Among men who have sex with men (MSM), an increased knowledge of HIV and preexposure prophylaxis (PrEP) was significantly associated with lower likelihood of condom use with partners with lower HIV transmission risk, according to study results published in AIDS Care.  Condom use was also associated with sociodemographic characteristics, such as age, race, and education.

From 2014 to 2018, more than 58.6% of new HIV cases in Florida were among MSM, and the largest burden of incidence was among racial or ethnic minorities. “Despite condom use efficacy, some sexually active MSM use serosorting as a method of HIV protection,” the study authors noted.

To address the need for additional information about prevention strategies, a team of investigators aimed to determine the differences between partner serostatus and likelihood of condom use, and to identify variables that influence condom use likelihood with carrying serostatus partners.

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Study authors collected data via an online cross-sectional survey. Participation eligibility included being aged 18 years or older, assigned male at birth, previous PrEP awareness, sexual attraction to men, and Florida residency.

The final sample included 150 men (mean age, 31.1 years). Of the participants whose information were available, 71 men were non-Hispanic White, 10 men were non-Hispanic Black, and 45 men were Hispanic. Of the cohort, the majority of participants had either some college or a 2-year degree (41.3%), or a 4-year degree (37.3%). HIV status was categorized as either negative on PrEP (27.1%), negative not on PrEP (68.8%), or positive (4.2%); 6 participant responses were missing or unanswered. The majority of participants (69.0%) self-reported having 2 or more sex partners in the past 12 months.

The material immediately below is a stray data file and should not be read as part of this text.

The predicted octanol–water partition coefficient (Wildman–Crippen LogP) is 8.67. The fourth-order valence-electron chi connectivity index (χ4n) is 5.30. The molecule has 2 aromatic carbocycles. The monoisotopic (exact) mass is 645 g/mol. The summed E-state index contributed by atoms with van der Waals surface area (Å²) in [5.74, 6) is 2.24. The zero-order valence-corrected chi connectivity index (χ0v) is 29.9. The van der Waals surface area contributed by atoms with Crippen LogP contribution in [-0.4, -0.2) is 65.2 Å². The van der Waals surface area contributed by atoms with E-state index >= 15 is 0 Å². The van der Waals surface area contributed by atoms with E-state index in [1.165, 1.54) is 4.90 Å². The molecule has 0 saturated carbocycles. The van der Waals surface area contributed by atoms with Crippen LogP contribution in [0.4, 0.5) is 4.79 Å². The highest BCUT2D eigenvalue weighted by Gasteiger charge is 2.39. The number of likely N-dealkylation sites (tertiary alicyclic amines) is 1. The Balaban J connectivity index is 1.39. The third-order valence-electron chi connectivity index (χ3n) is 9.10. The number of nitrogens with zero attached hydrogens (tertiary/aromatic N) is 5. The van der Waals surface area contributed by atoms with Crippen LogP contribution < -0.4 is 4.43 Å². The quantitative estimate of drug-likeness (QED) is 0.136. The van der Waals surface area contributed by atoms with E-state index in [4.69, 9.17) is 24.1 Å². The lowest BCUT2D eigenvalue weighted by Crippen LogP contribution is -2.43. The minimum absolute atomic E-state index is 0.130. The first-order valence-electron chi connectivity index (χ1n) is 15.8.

Study results indicated that increased age was significantly associated with increased likelihood of condom use with a partner on PrEP vs a partner who is HIV-negative and not on PrEP (P =.014), a partner with unknown HIV status (P =.013), and a partner with HIV-positive status (P =.045).

The primary finding was that individuals were less likely to use condoms with partners on PrEP compared with any other serostatus; however, variations in condom use likelihood did not significantly vary by participant PrEP use. These findings may be influenced by partner PrEP use instead of participant’s self-PrEP use. 

Regardless of PrEP or viral load, condom use is still recommended, as it provides additional protection against HIV and other sexually transmitted infections.

“Future studies on serosorting behaviors should include partner-specific factors related to condom use likelihood. These results may provide insight for future condom

use and serosorting interventions,” the authors concluded.


Alagrin AB, Shrader CH, Hackworth BT, Ibanez GE. Condom use likelihood within the context of PrEP and TasP among men who have sex with men in Florida: a short report. AIDS Care. Published online February 10, 2021. doi:10.1080/09540121.2021.1883513